Updated: Sunday, 10 February 2013 21:44 | By Agence France-Presse

Tens of millions bathe in Ganges at India's Kumbh Mela

 Tens of millions of Hindus plunged into the sacred waters of India's river Ganges on Sunday, the most auspicious day of the world's largest religious festival.

Tens of millions bathe in Ganges at India's Kumbh Mela

Tens of millions bathe in Ganges at India's Kumbh Mela

Ash-smeared naked saints led the ritual bathing before dawn -- which is said to cleanse pilgrims of their sins -- with millions following them into the swirling river waters at the Kumbh Mela in Allahabad in northern India.

The population of the city has swollen from its normal 1.2 million to about 40 million on Sunday morning, with some 20 million packed inside the vast sealed-off bathing area on the banks of the river, spokesman Ashok Sharma said.

 Amid the crush, the thousands of volunteers on duty and police were urging pilgrims to take one short dip and then leave the waters to make space for the flow of humanity behind them.

 "Aerial surveys by choppers, flying cameras and our estimates put the figure at around 2O million people taking a holy dip in the rivers," Sharma told AFP.

"Public address systems are asking people to leave the ghats (steps) after bathing to avoid a crush."

The Kumbh Mela, which began last month and ends in March, takes place every 12 years in Allahabad. Smaller, similar events are held every three years in other locations around India.

This year's Mela is big even by previous standards, with astrologers saying a planetary alignment seen once every 147 years would be particularly auspicious for some pilgrims.

"This is a rare combination of planets which would bring in good times for some zodiac signs and adverse effect for others," said Amarpal Sharma, a local astrologer.

The bathing takes place at an area called Sangam, the confluence of the rivers Ganges and Yamuna and a third mythical waterway called the Saraswati.

 Devotees believe entering the water cleanses them of sin and frees them from the cycle of rebirth.

"This is the time when the chances of spiritual salvation are at a peak," Hindu priest Parushram Shastri explained to AFP on Sunday, a day known as "Mauni Amavasya".

Assorted dreadlocked holymen, seers and self-proclaimed saints from all over the country have assembled for the spectacle that offers a rare glimpse of the dizzying range of Indian spiritualism.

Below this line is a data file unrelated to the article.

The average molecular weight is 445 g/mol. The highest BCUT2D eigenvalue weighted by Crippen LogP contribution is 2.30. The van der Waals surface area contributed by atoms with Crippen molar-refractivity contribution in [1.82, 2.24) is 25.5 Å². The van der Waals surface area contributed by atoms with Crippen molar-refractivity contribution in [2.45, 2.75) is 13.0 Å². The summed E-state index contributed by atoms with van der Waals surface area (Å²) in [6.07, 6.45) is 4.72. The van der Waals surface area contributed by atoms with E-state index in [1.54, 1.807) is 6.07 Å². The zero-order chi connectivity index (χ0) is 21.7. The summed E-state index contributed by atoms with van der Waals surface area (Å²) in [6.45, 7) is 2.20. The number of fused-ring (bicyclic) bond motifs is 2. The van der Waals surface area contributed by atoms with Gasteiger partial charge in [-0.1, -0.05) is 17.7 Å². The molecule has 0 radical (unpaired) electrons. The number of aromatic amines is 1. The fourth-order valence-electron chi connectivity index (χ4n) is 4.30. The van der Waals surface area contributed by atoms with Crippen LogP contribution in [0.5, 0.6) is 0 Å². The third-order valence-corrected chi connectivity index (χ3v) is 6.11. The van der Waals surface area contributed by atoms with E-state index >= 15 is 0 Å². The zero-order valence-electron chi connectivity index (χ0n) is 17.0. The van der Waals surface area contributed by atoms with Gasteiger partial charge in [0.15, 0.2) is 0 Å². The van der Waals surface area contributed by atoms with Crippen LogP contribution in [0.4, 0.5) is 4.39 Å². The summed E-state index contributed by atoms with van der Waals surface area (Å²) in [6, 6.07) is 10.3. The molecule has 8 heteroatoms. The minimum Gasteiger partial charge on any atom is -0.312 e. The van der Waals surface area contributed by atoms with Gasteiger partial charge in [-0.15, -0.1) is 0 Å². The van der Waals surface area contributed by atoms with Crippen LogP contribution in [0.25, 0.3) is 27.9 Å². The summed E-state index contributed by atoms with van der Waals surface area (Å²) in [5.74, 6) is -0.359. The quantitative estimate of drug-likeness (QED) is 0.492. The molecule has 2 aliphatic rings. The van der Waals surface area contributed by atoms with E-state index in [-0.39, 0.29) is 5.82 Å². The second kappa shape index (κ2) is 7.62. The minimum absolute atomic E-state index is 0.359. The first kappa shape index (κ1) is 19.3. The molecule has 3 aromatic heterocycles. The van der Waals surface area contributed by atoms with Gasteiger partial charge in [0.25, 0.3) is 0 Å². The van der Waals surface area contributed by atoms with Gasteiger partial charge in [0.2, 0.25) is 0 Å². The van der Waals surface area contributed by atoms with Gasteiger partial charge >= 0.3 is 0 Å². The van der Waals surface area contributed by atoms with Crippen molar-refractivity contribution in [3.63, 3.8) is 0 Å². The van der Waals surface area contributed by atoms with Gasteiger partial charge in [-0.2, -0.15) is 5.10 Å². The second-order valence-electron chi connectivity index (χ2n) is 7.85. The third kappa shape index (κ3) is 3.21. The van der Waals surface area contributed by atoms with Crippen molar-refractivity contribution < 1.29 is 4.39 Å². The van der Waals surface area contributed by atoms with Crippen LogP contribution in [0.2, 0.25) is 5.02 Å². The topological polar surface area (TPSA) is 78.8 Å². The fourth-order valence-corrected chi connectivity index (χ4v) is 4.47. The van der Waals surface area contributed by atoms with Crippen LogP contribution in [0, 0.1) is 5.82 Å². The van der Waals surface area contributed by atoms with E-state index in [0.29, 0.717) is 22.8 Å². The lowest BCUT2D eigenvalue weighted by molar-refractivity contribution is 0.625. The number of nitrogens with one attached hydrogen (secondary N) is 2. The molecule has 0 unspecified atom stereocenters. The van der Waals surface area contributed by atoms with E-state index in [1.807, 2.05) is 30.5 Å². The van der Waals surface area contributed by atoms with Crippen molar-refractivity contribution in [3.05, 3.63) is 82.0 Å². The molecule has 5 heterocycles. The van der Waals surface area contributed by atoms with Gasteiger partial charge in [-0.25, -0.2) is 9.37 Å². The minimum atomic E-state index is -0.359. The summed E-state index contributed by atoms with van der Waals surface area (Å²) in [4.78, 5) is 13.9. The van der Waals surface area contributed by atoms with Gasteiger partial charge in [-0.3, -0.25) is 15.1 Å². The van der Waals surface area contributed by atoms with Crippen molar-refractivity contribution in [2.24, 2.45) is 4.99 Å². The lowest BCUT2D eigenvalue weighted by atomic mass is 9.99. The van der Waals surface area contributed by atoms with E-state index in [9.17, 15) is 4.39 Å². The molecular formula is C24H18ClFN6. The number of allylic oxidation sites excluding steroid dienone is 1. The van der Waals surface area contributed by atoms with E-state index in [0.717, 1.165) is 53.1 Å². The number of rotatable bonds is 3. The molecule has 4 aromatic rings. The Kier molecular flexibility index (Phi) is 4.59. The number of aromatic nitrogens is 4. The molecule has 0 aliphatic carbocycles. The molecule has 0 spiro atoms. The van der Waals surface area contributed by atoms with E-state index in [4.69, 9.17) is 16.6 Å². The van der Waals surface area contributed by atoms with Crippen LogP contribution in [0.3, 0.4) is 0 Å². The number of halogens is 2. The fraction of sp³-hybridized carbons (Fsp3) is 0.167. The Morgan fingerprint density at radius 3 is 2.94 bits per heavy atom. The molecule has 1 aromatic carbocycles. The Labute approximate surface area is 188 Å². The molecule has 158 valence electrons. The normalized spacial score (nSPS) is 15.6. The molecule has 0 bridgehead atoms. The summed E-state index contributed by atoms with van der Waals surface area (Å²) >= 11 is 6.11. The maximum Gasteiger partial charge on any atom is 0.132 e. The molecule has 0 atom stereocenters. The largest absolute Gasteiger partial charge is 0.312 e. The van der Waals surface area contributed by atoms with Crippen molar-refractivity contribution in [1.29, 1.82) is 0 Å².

Despite the hardships of waking early, plunging into the polluted water and the relentless crush of the crowds, pilgrims described feeling spiritually uplifted and amazed by the scale of the event.

 Swapna Bhatia, an interior designer from New Delhi, called it "simply an out of the world experience".

"I feel so light now," Bhatia said.

More than 7,000 policemen have been deployed to oversee the Sunday bathing ritual, along with 30,000 volunteers, to guard against stampedes which are a regular and often deadly feature of Indian religious festivals.

 "The security is in full swing and our first concern as of now is the smooth exit of people after bathing as the number of devotees at Kumbh on this day has surpassed our expectations," police officer Ganganath Tripathi, who is overseeing security, told AFP.

 The Kumbh Mela has its origins in Hindu mythology, which describes how a few drops of the nectar of immortality fell on the four places that host the festival -- Allahabad, Nasik, Ujjain and Haridwar.

The "Mother Ganges" is worshipped as a god and is seen as the giver and taker of life.

"One dip in the river has the power to change life forever," said 65-year-old Malti Devi from London, who was taking part in the festivities for the first time.

Most devotees dunk their heads under the water, some drink it and others bottle it and take it home as gifts.

Management of the festival requires a monumental effort -- and a budget of 16 trillion rupees ($290 million).

Thousands of buses and special trains were ferrying people to Allahabad where the heavily polluted Yamuna river flows into the Ganges.

Despite its important role in Hinduism, the Ganges is tainted by industry and the settlements along its banks, which quickly turn the clear waters from the Himalayas into a murky, frothy brown downstream.

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